After I painted the firewall matte black, I cut a path for the intercooler piping routing through the OEM battery location into the engine's throttle body.

The OEM location for the battery won't work anymore, so I needed a way to move it into the cabin and keep it from flying into the back of my head at stop lights:

 Auto World sourced this Taylor Vertex battery box kit on short notice. It's vented to keep me from breathing in sweet battery fumes. It's compatible with regular, non-dry cell batteries and complies with the NHRA's anti-fun rules.

 

The first intercooler I bought was a no-name chinese manufactured core that I took a chance on when buying. I knew it wouldn't be on par with name brand models but I thought it would be passable quality because it was retailed by a company I had bought parts from before.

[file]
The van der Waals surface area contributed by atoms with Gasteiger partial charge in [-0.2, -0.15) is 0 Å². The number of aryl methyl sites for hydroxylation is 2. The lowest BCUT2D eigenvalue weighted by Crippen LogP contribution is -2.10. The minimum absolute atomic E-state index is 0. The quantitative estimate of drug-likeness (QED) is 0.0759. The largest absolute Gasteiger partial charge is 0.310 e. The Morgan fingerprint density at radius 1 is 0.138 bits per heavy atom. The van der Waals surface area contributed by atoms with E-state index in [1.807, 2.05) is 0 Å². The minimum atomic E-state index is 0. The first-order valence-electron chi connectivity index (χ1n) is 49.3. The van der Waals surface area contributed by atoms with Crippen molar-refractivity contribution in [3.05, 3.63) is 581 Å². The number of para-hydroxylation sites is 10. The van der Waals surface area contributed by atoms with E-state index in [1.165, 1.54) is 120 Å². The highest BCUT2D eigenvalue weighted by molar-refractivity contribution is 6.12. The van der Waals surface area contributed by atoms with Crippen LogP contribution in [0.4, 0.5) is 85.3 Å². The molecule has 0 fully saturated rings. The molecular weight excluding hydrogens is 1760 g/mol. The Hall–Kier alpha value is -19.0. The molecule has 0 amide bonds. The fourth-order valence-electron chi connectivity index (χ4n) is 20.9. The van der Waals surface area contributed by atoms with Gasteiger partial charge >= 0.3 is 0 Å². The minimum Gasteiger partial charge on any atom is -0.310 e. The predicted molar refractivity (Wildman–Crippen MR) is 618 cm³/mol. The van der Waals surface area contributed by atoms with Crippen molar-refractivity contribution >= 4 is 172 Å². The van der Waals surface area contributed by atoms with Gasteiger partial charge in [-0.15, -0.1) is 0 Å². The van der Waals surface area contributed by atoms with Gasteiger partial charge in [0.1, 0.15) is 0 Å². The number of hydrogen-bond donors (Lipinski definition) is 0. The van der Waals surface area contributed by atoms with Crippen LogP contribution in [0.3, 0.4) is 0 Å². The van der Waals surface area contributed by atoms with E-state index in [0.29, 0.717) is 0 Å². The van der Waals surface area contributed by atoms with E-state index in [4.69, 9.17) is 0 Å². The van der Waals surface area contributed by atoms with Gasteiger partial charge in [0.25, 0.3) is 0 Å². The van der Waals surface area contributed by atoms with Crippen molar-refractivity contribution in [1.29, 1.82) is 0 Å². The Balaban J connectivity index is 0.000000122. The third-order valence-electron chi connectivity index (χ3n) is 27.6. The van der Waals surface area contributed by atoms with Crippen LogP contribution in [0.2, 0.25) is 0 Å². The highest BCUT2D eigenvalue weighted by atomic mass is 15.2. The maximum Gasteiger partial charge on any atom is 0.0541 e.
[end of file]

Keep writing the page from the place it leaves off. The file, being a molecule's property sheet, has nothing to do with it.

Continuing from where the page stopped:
After inspecting it closely, I didn't feel it was up to the quality I wanted and decided to go with a Mishimoto IC instead.

 

Since the intercooler piping is a 3" diameter the stock charge pipe hole on the passenger side needed to be widened. I know most people go with 2.5" piping to help the turbos spool sooner, but with my long-term horsepower goal being in the mid six hundreds buying and installing the 3" piping now gives me some head room for future upgrades.

 

As for not-so-future upgrades, I already have this top feed fuel rail that incorporates the 550 injectors used in the 7M-GTE. What I don't have is a standalone ECU or piggyback to make it work properly.

 

Another upgrade is this Powered by Max Hydro e-brake I secretly bought awhile ago.. I constantly day dream about using this.

 

This brake master cylinder brace is supposed to stop your firewall from flexing when stomping on the break pedal. I couldn't feel a difference, but then again, I couldn't really drive the car much to test it.

 

With all the mandatory maintenance done, the 2J was ready to fill the COTD's ugly engine shaped hole.